When it comes to the action of taking their own life, younger children have a harder time carrying out the action because their “brains are not developed to think something like that out,” Ehling said. For children who are not adolescents, he said, the incidents are often considered accidents. Adolescents are more apt to act on impulse.

“Adults have a hard time understanding the mystery of death, let alone children who — particularly younger children — are a little bit magical, because they see cartoons where a cartoon figure dies but they come back to life,” Ehling said. “They don’t understand the permanence about death.”

Adolescents dealing with mental health issues are known for self-mutilation, Ehling said, which is “often mistaken as being suicidal behavior.”
“People, when they discover child cutting on themselves, they think suicide,” he said. “A good part of time it is not suicidal ideation, it is to relieve anxiety.

“They don't have words to use to process through, think through.”

The act of self-mutilation produces an endorphin release which calms their physical system, Ehling said. Although it is often anxiety-driven, it is still recommended to talk the the child about their self-harm.

Asking the unspoken question

“One of the keys to helping prevent suicide is — when you are in that moment — is to pop the unspoken question, to pop the elephant in the room and just ask, ‘Are you suicidal?’” Ehling said.  

Being up front and clear about concerns of suicidal thoughts is the best way to prevent suicide, Ehling said.

“It doesn't cause somebody to do it and it certainly doesn’t insert a thought into their head,” he said. “It's actually a relief to most people that you care enough to ask.

“It would be better to bring it out in the open to be talked about than to make assumptions. Ask the question, be honest, be straight, get to it.”

Ehling said most people don’t want to ask about suicidal thoughts because they feel like they may not be able to handle the answer.

“You can certainly be a good neighbor and help somebody get help even if you don’t feel like you are qualified to do anything about it,” Ehling said. “What you do about it is getting to somebody who can help.”

When a child loses a loved one to suicide

When a child loses a loved one to suicide they may experience abandonment, a sense of betrayal, shame and anger, Ehling said.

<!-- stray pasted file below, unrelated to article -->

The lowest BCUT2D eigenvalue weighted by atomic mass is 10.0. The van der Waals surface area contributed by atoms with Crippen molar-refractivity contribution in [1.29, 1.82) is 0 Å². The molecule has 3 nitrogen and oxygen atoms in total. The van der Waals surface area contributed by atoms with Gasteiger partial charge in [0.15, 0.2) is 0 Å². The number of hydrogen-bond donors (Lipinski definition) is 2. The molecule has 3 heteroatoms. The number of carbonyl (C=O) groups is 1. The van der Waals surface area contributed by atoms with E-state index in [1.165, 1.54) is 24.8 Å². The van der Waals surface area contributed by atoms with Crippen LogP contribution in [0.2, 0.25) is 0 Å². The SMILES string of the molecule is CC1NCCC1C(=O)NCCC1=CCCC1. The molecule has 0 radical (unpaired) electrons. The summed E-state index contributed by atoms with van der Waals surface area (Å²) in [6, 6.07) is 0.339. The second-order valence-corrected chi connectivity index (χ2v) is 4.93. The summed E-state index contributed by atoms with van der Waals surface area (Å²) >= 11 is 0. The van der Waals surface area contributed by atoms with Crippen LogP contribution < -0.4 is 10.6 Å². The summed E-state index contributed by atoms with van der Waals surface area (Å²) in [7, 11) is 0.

“Children will often experience that as abandonment, ‘my parent left me,’ and then they will wonder, ‘is it something I did,’ and because of the nature of parenting, where there’s often difficult things that happen, (discipline) a child's magical thinking might lead him to think that, ‘Daddy was mad at me and that’s why he killed himself,’ or ‘I’ve done something wrong,’” he said. “Children can assume some responsibility because they can't ask the question anymore of someone who committed the act.”

As with adults, children may feel conflicted about their loss.

“One of the most un-acknowledged, most powerful emotions that really sends people into conflict internally in a wake of a suicide is anger … they are conflicted because they most likely loved the person,” Ehling said. “You will see kids acting out, they don’t have words for it, ‘I’m mad that they killed themselves.’”

Honesty is key, Ehling said, when it comes to sharing about how a person dies.

“Developmentally, you would figure out the word you choose on their level of understanding,” he said. “It would be better to be on the side of being honest, than to veil it in some sort of coated language that could mean a lot of things.”

Since a child’s brain is not developed enough to reflect on the loss or “think about feeling,” therapy through play, based on the child's development, would be the type of therapy to seek, Ehling said.

“Kids’ brains aren’t yet developed to do higher level processing assigning meaning to ‘okay my brother killed himself, what does that mean?’ they only know that their brother is dead,” Ehling said. “Children processing difficult emotions is better suited to play.”

Play therapy is where the expression of emotion is played out because it is the “natural medium for children, that’s how they process and problem solve most of difficult emotions,” Ehling said.